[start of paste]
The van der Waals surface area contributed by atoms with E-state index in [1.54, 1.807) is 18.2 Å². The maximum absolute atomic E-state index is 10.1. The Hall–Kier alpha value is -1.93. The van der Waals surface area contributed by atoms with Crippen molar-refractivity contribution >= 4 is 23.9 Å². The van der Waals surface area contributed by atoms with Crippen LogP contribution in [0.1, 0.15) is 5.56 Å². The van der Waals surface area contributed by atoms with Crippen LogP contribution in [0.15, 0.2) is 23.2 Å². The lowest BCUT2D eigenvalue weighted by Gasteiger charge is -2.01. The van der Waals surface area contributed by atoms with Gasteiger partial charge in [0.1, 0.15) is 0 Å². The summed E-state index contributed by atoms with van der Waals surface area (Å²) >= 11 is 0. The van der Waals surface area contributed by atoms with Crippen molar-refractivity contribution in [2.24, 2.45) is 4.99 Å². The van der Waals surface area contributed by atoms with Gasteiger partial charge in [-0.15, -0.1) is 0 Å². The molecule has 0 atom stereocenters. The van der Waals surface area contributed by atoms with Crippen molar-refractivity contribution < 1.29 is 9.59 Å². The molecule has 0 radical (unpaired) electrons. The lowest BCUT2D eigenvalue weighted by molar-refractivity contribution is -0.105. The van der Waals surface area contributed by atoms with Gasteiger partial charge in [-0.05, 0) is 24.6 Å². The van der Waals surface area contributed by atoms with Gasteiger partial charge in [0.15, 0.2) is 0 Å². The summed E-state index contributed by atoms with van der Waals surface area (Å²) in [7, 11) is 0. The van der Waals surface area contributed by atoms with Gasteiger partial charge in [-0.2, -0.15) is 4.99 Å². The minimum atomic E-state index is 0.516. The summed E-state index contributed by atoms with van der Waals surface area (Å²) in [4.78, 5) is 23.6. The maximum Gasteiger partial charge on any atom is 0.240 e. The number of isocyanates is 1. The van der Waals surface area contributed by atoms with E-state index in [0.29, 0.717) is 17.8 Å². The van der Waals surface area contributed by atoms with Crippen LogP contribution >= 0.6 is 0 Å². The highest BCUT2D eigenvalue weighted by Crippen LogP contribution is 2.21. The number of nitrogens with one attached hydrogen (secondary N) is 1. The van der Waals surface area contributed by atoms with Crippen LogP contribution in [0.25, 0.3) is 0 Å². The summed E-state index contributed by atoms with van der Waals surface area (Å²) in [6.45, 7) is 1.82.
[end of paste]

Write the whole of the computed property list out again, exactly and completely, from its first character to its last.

The van der Waals surface area contributed by atoms with E-state index in [1.54, 1.807) is 18.2 Å². The maximum absolute atomic E-state index is 10.1. The Hall–Kier alpha value is -1.93. The van der Waals surface area contributed by atoms with Crippen molar-refractivity contribution >= 4 is 23.9 Å². The van der Waals surface area contributed by atoms with Crippen LogP contribution in [0.1, 0.15) is 5.56 Å². The van der Waals surface area contributed by atoms with Crippen LogP contribution in [0.15, 0.2) is 23.2 Å². The lowest BCUT2D eigenvalue weighted by Gasteiger charge is -2.01. The van der Waals surface area contributed by atoms with Gasteiger partial charge in [0.1, 0.15) is 0 Å². The summed E-state index contributed by atoms with van der Waals surface area (Å²) >= 11 is 0. The van der Waals surface area contributed by atoms with Crippen molar-refractivity contribution in [2.24, 2.45) is 4.99 Å². The van der Waals surface area contributed by atoms with Gasteiger partial charge in [-0.15, -0.1) is 0 Å². The molecule has 0 atom stereocenters. The van der Waals surface area contributed by atoms with Crippen molar-refractivity contribution < 1.29 is 9.59 Å². The molecule has 0 radical (unpaired) electrons. The lowest BCUT2D eigenvalue weighted by molar-refractivity contribution is -0.105. The van der Waals surface area contributed by atoms with Gasteiger partial charge in [-0.05, 0) is 24.6 Å². The van der Waals surface area contributed by atoms with Gasteiger partial charge in [0.15, 0.2) is 0 Å². The summed E-state index contributed by atoms with van der Waals surface area (Å²) in [7, 11) is 0. The van der Waals surface area contributed by atoms with Gasteiger partial charge in [-0.2, -0.15) is 4.99 Å². The minimum atomic E-state index is 0.516. The summed E-state index contributed by atoms with van der Waals surface area (Å²) in [4.78, 5) is 23.6. The maximum Gasteiger partial charge on any atom is 0.240 e. The number of isocyanates is 1. The van der Waals surface area contributed by atoms with E-state index in [0.29, 0.717) is 17.8 Å². The van der Waals surface area contributed by atoms with Crippen LogP contribution >= 0.6 is 0 Å². The highest BCUT2D eigenvalue weighted by Crippen LogP contribution is 2.21. The number of nitrogens with one attached hydrogen (secondary N) is 1. The van der Waals surface area contributed by atoms with Crippen LogP contribution in [0.25, 0.3) is 0 Å². The summed E-state index contributed by atoms with van der Waals surface area (Å²) in [6.45, 7) is 1.82.